Taxes Owed as a Result of Late or Unfiled Returns May Be Non Dischargeable


Did you know that your income taxes for prior tax years could be dischargeable? Many clients are relieved to learn that this is possible and often times the IRS or state taxing authority will be willing to concede dischargeability of certain tax debt in your case. However, whether or not your taxes are dischargeable could also depend on whether you filed your taxes too late or failed to file them at all. If you are considering filing for bankruptcy and are concerned about tax debt in addition to other debts, you should make every effort to determine whether any of your taxes were filed late and without an extension and also whether or not the IRS or your state taxing authority filed a tax return for you for a particular year before you filed your return. If you are aware of these circumstances, make sure you inform your bankruptcy attorney because it could make a significant difference in his or her analysis of the dischargeablity of your tax debt.

A recent case, Shinn v, IRS (In re Shinn), has highlighted the problems faced by debtors who have filed their tax returns late and who wish to have their tax liabilities determined to be dischargeable. In this case, the debtor filed his tax returns for tax years 2001 and 2002 in 2006, several years after the IRS had already made its own determination of the debtor's tax liabilities for 2001 and 2002. It is important to note that this debtor had not asked for any extensions for these tax years and simply did not file tax returns. The court determined that untimely filed Form 1040s could not be considered a return for dischargeability purposes and no exception applied. Accordingly, the debtor was not entitled to a discharge of his tax debt for 2001 and 2002, which at the time exceeded $45,000.00.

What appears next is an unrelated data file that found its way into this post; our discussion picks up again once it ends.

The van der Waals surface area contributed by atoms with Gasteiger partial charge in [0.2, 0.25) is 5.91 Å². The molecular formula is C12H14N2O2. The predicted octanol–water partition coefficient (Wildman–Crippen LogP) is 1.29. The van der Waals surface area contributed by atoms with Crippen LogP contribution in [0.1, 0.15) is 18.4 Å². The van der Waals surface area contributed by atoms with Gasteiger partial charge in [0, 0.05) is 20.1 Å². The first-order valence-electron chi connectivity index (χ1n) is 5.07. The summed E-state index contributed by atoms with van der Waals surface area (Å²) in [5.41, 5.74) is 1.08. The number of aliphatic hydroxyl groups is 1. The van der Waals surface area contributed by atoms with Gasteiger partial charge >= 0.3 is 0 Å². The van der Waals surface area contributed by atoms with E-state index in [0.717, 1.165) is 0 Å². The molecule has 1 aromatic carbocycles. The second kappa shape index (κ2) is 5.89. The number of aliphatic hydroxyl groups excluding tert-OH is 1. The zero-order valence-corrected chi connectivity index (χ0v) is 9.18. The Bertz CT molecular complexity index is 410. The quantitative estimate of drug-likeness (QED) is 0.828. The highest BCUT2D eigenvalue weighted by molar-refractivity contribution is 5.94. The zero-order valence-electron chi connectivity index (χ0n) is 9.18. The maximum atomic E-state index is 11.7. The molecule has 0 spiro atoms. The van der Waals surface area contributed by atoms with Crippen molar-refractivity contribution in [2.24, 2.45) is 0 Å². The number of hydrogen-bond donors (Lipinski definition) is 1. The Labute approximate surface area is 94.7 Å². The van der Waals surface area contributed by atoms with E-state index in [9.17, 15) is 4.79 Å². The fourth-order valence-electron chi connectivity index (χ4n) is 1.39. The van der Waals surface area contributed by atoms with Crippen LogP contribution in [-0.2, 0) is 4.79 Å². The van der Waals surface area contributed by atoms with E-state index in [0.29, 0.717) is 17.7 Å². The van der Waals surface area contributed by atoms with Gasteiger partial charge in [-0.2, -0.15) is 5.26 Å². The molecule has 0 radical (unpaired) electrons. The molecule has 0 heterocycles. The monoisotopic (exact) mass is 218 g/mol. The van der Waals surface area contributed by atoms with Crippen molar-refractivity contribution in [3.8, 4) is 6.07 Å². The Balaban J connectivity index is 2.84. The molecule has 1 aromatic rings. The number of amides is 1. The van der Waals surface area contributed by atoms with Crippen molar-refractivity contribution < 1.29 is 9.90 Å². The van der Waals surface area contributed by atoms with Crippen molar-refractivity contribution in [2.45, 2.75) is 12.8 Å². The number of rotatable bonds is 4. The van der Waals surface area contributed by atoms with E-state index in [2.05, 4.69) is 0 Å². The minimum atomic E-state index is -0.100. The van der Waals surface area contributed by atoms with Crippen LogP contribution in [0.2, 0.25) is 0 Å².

If you are faced with tax liabilities and are seeking advice from bankruptcy counsel, make sure you come to your first meeting with that attorney with as much information as possible regarding the timing of your tax assessments in addition to the amount of taxes you owe. I always encourage potential clients to make our first meeting as productive as possible because the clearer the facts, the better analysis I can give a person regarding his or her case and how I may be able to help them.

Questions or interested in a consultation about your case? Email me at or call me at (914) 752-5098.

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